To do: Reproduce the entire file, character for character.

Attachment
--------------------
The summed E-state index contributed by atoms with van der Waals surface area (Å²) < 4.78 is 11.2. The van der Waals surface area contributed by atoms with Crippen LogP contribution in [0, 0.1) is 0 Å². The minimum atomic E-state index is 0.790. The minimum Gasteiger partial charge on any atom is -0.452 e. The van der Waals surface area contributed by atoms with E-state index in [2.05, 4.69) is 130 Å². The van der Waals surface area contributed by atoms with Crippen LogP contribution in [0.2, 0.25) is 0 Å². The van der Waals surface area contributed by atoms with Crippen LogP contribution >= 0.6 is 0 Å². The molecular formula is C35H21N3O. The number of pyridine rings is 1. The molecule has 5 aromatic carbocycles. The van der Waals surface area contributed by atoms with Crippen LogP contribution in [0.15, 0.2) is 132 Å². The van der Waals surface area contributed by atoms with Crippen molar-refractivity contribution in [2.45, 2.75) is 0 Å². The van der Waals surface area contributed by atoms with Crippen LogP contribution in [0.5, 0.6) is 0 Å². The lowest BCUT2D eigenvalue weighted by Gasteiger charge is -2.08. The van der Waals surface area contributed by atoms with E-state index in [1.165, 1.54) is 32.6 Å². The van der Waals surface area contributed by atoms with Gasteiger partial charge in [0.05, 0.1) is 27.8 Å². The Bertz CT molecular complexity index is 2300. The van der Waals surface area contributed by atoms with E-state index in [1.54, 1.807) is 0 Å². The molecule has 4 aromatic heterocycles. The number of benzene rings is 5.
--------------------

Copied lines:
The summed E-state index contributed by atoms with van der Waals surface area (Å²) < 4.78 is 11.2. The van der Waals surface area contributed by atoms with Crippen LogP contribution in [0, 0.1) is 0 Å². The minimum atomic E-state index is 0.790. The minimum Gasteiger partial charge on any atom is -0.452 e. The van der Waals surface area contributed by atoms with E-state index in [2.05, 4.69) is 130 Å². The van der Waals surface area contributed by atoms with Crippen LogP contribution in [0.2, 0.25) is 0 Å². The van der Waals surface area contributed by atoms with Crippen LogP contribution >= 0.6 is 0 Å². The molecular formula is C35H21N3O. The number of pyridine rings is 1. The molecule has 5 aromatic carbocycles. The van der Waals surface area contributed by atoms with Crippen LogP contribution in [0.15, 0.2) is 132 Å². The van der Waals surface area contributed by atoms with Crippen molar-refractivity contribution in [2.45, 2.75) is 0 Å². The van der Waals surface area contributed by atoms with Crippen LogP contribution in [0.5, 0.6) is 0 Å². The lowest BCUT2D eigenvalue weighted by Gasteiger charge is -2.08. The van der Waals surface area contributed by atoms with E-state index in [1.165, 1.54) is 32.6 Å². The van der Waals surface area contributed by atoms with Gasteiger partial charge in [0.05, 0.1) is 27.8 Å². The Bertz CT molecular complexity index is 2300. The van der Waals surface area contributed by atoms with E-state index in [1.54, 1.807) is 0 Å². The molecule has 4 aromatic heterocycles. The number of benzene rings is 5.